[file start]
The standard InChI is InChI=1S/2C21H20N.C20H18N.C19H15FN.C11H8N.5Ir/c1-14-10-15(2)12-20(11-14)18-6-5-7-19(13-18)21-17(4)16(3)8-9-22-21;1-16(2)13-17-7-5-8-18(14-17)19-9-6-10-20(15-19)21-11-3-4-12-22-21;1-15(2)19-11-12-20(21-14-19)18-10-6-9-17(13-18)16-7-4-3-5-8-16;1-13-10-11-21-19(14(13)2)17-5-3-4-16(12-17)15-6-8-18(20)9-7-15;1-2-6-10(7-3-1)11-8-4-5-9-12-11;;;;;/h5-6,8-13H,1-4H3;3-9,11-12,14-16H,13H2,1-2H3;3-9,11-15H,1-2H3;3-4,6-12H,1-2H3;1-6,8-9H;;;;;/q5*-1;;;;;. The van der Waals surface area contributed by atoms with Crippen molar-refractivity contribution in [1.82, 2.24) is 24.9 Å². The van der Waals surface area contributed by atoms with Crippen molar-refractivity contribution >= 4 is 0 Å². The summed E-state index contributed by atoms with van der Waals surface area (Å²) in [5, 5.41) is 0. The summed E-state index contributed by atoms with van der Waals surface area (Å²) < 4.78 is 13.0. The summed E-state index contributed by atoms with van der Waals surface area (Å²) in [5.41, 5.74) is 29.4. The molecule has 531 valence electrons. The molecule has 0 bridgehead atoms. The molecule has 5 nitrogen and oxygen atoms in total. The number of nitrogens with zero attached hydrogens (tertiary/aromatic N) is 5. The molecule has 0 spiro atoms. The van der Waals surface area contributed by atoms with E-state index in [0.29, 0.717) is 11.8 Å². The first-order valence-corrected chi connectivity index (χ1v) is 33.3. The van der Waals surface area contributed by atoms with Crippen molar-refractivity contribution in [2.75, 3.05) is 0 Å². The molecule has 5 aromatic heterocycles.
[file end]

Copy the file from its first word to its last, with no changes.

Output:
The standard InChI is InChI=1S/2C21H20N.C20H18N.C19H15FN.C11H8N.5Ir/c1-14-10-15(2)12-20(11-14)18-6-5-7-19(13-18)21-17(4)16(3)8-9-22-21;1-16(2)13-17-7-5-8-18(14-17)19-9-6-10-20(15-19)21-11-3-4-12-22-21;1-15(2)19-11-12-20(21-14-19)18-10-6-9-17(13-18)16-7-4-3-5-8-16;1-13-10-11-21-19(14(13)2)17-5-3-4-16(12-17)15-6-8-18(20)9-7-15;1-2-6-10(7-3-1)11-8-4-5-9-12-11;;;;;/h5-6,8-13H,1-4H3;3-9,11-12,14-16H,13H2,1-2H3;3-9,11-15H,1-2H3;3-4,6-12H,1-2H3;1-6,8-9H;;;;;/q5*-1;;;;;. The van der Waals surface area contributed by atoms with Crippen molar-refractivity contribution in [1.82, 2.24) is 24.9 Å². The van der Waals surface area contributed by atoms with Crippen molar-refractivity contribution >= 4 is 0 Å². The summed E-state index contributed by atoms with van der Waals surface area (Å²) in [5, 5.41) is 0. The summed E-state index contributed by atoms with van der Waals surface area (Å²) < 4.78 is 13.0. The summed E-state index contributed by atoms with van der Waals surface area (Å²) in [5.41, 5.74) is 29.4. The molecule has 531 valence electrons. The molecule has 0 bridgehead atoms. The molecule has 5 nitrogen and oxygen atoms in total. The number of nitrogens with zero attached hydrogens (tertiary/aromatic N) is 5. The molecule has 0 spiro atoms. The van der Waals surface area contributed by atoms with E-state index in [0.29, 0.717) is 11.8 Å². The first-order valence-corrected chi connectivity index (χ1v) is 33.3. The van der Waals surface area contributed by atoms with Crippen molar-refractivity contribution in [2.75, 3.05) is 0 Å². The molecule has 5 aromatic heterocycles.